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I got to test their unconditional return policy - snapped a Wayfarer 5 piece rod (my fault), sent it back to Redington Tuesday of this week, had a new rod Thursday of this week for $20. Wow.

Jim W
 

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I got to test their unconditional return policy - snapped a Wayfarer 5 piece rod (my fault), sent it back to Redington Tuesday of this week, had a new rod Thursday of this week for $20. Wow.

Jim W
Nice to know. I might add, that any of you Sage owners; they have a similar warranty also.

I snapped a ferrule on a DS Series 9.5 5wt few seasons ago, (at that time it was a four year old rod); sent it in to their location on Bainbridge Island, and a few weeks later I had a brand new rod (top and bottom!) for only shipping cost (around $20). No questions asked, no hassles. Hey nice new cork:) Granted, this wasn't even one of the "expensive" Sage lines either, but a DS (all I could afford at that point in my flyfishing endevors).

I think honestly, to be competitive; all the 'namebrand' rodmakers offer the same type of warranty. Like they say, once you loose a customer, it's hard to get them back. If they stand behind their product, (like Sage did for me), they will keep me as a loyal customer for a long time. Now brands of cars... that's a whole nother story;-(
 

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What do I know---I'm just an old man

I took mine back where I bought it from and they sent it in. I think that if you take it to a dealer that they will help you or do it for you.

Jim
 

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Both Thomas & Thomas and Diamondback have a no hassel, no-fault lifetime warranty as well. I've had the opportunity to test both out and can tell you excellent customer service as well as expeditious turnouround exists with these companies as well. Very, very happy with both the rods and the companies that made them. Redington is nothing special.

Greg
 

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You are comparing apples to oranges now, T&T does not sell a rod in the price range of the Wayfarer, for matter of fact I can't even buy a T&T blank for the cost of that Reddington rod when it's factory built. The Diamondback is another case as well, The only similarity that Diamondback and Reddington have is that they were both bought by very large corporations. Orvis now owns Reddington, and Cortland owns Diamondback, and that is why the Customer service has become what it is for Diamondback. If you wait you'll see some major changes with Reddington in the next few years, and customer service problems any of you have had in the past will be just that, a thing of the past.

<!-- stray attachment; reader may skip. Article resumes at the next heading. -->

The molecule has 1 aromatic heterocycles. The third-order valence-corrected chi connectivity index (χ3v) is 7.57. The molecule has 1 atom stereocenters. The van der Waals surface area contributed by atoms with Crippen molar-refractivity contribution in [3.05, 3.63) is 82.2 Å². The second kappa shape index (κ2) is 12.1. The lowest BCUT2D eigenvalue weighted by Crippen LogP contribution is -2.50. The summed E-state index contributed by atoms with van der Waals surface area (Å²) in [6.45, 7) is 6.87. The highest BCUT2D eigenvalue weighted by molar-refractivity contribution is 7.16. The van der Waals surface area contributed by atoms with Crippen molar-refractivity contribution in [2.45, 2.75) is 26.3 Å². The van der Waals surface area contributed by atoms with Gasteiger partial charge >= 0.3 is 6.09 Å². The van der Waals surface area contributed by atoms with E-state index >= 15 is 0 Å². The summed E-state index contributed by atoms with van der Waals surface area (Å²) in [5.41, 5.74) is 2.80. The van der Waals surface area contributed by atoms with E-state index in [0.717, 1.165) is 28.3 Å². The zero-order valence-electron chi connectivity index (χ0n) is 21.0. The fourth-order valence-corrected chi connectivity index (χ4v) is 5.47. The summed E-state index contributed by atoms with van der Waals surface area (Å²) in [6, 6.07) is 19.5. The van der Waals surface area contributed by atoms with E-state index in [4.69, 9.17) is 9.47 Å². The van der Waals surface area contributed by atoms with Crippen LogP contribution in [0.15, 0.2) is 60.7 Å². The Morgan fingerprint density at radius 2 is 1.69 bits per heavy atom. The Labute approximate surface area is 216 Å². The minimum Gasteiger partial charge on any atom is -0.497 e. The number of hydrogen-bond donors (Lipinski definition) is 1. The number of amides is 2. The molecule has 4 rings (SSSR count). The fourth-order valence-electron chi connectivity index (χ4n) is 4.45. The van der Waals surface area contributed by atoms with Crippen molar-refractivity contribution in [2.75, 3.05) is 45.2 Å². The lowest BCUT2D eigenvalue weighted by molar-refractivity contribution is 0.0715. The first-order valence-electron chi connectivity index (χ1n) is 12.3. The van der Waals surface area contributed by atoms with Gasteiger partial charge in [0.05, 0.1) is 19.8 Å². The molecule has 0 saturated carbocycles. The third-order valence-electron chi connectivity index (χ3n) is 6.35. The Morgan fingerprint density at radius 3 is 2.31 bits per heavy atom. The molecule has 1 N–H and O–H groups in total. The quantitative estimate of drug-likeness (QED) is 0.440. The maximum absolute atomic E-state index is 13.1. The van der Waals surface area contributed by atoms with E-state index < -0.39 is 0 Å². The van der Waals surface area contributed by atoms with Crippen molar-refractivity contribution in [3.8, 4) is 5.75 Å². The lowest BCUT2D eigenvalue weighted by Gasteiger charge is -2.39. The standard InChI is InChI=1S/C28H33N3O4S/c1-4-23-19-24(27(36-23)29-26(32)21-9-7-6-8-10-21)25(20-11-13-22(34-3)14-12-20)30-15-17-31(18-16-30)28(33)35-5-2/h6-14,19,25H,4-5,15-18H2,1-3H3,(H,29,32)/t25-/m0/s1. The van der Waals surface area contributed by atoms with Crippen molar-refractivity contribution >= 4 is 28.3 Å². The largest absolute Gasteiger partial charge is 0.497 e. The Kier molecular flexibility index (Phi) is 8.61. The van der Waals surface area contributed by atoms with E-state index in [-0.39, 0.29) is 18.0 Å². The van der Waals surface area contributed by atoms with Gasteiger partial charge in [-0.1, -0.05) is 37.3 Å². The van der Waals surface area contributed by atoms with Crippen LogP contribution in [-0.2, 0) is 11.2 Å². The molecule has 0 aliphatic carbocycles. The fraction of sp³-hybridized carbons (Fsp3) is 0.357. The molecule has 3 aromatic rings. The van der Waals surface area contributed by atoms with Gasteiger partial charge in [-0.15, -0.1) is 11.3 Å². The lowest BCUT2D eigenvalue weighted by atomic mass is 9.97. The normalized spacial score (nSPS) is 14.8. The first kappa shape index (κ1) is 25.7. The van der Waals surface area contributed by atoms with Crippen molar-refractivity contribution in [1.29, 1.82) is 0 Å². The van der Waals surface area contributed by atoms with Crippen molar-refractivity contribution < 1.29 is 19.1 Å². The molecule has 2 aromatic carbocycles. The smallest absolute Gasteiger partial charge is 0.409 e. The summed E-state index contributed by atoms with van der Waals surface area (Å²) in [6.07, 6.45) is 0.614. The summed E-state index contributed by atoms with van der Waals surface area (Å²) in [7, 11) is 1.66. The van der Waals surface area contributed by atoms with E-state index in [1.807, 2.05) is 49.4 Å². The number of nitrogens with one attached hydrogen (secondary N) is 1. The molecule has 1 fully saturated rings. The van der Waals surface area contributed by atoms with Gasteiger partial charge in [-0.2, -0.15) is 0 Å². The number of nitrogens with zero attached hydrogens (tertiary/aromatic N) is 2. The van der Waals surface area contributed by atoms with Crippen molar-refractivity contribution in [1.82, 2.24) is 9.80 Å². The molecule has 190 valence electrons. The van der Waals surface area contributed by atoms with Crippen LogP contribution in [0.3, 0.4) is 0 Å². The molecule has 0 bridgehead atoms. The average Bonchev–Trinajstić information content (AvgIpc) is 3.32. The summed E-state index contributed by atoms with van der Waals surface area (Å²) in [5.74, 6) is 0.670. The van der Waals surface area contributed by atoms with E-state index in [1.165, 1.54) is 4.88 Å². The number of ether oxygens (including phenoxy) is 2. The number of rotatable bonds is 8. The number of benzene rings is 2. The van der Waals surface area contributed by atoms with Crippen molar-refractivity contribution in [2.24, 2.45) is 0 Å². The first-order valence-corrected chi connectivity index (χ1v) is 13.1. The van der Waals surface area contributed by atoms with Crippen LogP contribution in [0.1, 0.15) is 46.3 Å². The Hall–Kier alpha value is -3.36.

As for St. Croix, I am a dealer of their blanks and use them as the platform to build some very desireable sticks. I hav not yet had a problem with any warranty work from them in the 10 years I've been building their rods. I have had customers return rods that I knew for sure were broken due to mis-use and neglect,even though they lied and told me "The rod just broke when I was casting" I sent them in and St. Croix still warrantied the blank, and they only offer a limited lifetime warranty on the blanks they sell. Rods by all the above mfg.'s have their strongpoints and downfall's, but let's start looking at the positive things here, Surf_candy had a favorable experiance with Reddington, and I believe with the merger now completed this will be the trend for the customer service the company provides from now on.
 

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mtlhead,

Didn't mean to ruffle anyones feathers. The subject was no-fault warranties, not quality of rods involved, so I believe I was talking "apples to apples." My obscure point was simply that just about EVERY manufacturer of rods these days has a similar no-fault lifetime warranty program, regardless of the price tag. Even the $78 Temple Fork Outfitter rod has a no questions asked unconditional lifetime warranty...would that be a more appropriate comparison to Redington's warranty for this discussion? By the way, my Diamondback was replaced by the original company in Vermont prior to Cortland's purchase of Diamondback on May 1, 1998 so, like you said, we need to keep those apples and oranges separated.

FYI, the Redington-Orvis marriage was dissolved 6 months ago when Jim Murphy of Redington bought the company back.

Surf_Candy got exactly the service he deserved and should have expected from Redington under their no-fault lifetime warranty program and I'm very happy he did; just not sure why it would come as a surprise to anyone though.

Greg
 

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broke the tip off my redington red fly 7/8 last september over labor day weekend in sekiu because of stupidity on my part. mailed the end piece to them and a note that week. they sent me a brand new rod within 10 days or so. thats what I call customer service